One of our clients wants to enter 2015 drivel-free.
That’s right. Drivel-free, as in free of babble, gibberish, or blather.
This corporate communication department is on a march to shift from an expensive cost center that “puts out stuff” to one that creates value by fixing operational problems caused by poor communication.
Leaders are increasingly calling on their communication and human resources departments to collaborate to make these problems go away. For example, removing communication obstacles to information flow—and decision-making—through and across the organizational silos so new products can get to market faster.
Overcoming the Obstacles
There are four primary communication defects that communication departments everywhere should be addressing as priority number one:
1) Mixed Messages
Leaders say one thing but do something else. That leaves it to employees to figure out what’s really important. For example, if a leader is talking about quality but recruiting, training and incentives are focused on productivity, he or she is really communicating that productivity is king. The communication people have an opportunity to create better alignment among the “say” and the “do” and increase both quality and productivity.
2) Slow Moving Information
Bureaucracy and lack of a sense of urgency slows down the time people take to make decisions or respond to one another. This affects productivity and on-time delivery to customers.
3) Inaccurate Information
Sales people can’t get reliable information about new product features and benefits and pricing information. Focused on correcting this flaw, a communication department can address the problem and improve on-time delivery to customers.
4) No Communication
Customers frequently call in change orders but the information often doesn’t make it to the people who need to fill the order. The wrong product is sent to the customer. The communication department could create a communication checklist process that cuts rework in half.
Communication failures are a drain. They suck up time. They contribute to mistakes. They affect quality, contribute to re-work, on-time-delivery and costs. They’re demoralizing.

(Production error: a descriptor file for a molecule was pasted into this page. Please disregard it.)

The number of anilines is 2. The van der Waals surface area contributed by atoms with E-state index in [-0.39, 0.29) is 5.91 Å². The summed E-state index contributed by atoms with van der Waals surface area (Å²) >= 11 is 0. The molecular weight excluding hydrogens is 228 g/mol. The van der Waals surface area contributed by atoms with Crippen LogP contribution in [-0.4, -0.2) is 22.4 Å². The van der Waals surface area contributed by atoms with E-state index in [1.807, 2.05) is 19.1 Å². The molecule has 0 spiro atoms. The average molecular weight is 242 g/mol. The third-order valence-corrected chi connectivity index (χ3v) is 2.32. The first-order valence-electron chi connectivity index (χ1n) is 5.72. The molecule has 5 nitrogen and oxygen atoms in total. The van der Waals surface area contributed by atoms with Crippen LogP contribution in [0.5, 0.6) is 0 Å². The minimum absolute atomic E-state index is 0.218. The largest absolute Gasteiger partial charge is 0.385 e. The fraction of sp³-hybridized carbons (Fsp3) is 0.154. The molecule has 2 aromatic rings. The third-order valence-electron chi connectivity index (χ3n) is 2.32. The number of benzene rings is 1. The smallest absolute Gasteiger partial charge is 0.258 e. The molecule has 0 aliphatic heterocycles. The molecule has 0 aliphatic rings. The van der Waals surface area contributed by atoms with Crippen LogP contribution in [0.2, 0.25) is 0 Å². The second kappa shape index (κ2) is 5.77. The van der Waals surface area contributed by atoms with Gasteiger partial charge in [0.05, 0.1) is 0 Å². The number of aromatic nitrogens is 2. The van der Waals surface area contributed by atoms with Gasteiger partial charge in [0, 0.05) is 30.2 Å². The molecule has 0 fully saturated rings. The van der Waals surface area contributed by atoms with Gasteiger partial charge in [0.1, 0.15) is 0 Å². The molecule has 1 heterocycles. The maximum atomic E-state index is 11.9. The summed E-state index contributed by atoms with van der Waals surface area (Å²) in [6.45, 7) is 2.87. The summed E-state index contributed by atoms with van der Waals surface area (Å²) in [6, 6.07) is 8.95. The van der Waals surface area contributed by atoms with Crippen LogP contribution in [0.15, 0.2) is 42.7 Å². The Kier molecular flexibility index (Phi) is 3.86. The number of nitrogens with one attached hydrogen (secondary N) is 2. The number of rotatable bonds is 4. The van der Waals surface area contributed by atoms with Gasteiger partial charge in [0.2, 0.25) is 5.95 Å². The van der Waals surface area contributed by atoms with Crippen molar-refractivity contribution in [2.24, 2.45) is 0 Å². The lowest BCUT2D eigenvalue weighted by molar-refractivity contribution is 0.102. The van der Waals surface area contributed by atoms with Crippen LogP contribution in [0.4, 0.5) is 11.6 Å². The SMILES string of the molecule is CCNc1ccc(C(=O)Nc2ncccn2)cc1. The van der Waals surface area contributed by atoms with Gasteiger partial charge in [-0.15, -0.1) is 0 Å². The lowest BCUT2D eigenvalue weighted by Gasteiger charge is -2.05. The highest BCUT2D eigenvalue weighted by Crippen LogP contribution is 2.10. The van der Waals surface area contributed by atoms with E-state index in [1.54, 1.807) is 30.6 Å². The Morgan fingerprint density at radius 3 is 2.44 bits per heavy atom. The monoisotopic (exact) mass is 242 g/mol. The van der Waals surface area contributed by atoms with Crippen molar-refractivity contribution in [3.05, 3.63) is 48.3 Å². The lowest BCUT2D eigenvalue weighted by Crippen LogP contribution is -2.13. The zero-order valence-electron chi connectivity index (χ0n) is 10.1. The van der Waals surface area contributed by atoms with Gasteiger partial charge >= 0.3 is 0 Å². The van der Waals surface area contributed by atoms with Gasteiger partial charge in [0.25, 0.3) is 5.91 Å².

Last week we worked with one of our clients’ communication departments to analyze their current work—where it adds value and where it doesn’t. We’re working together to determine where they can shift from process-focused work to results-focused work that drives measurable outcomes.
Their initial struggle is to learn to work backwards from what they’ve always done. Many communication people today are focused on activities. “Let’s do a news release.” “Let’s create a manager communication kit.” “Let’s produce a video.” Let’s tweet.”
However, this client is learning to start with the presenting problem and determining the results that are needed to eliminate the problem and improve business results. They’re learning how to ask specific questions that help them identify what needs to be fixed and how:
- Where are communication breakdowns causing us to under-perform?
- What are the root-causes of the communication breakdowns?
- What’s the size of the gain when we remove the communication breakdowns?
- What’s the cost of removing those breakdowns?
- Is the return on the investment acceptable?
Go. No go.
It’s really a simple process but it doesn’t feel simple to people who’ve never had to change the way work is done in order to change results.
As the head of communication for a large company in the northeast U.S. told me following a recent talk I gave in Providence, Rhode Island: “No longer can we sit idly by and push out crap that gets no results. We’ve got to be fully in the game or we’re going to be out of the game.”
Her comments reminded me of University of Michigan professor Dave Ulrich’s warning to human resource practitioners years ago when he admonished them to “Give value or give notice.” That comment, and multiple pressures on HR departments to start paying for themselves launched the HR reinvention efforts in the nineties.
Communication departments can make the same shift. Fixing problems and adding value creates demand for more.
Communication practitioners must get in the game.
CEO’s should demand it.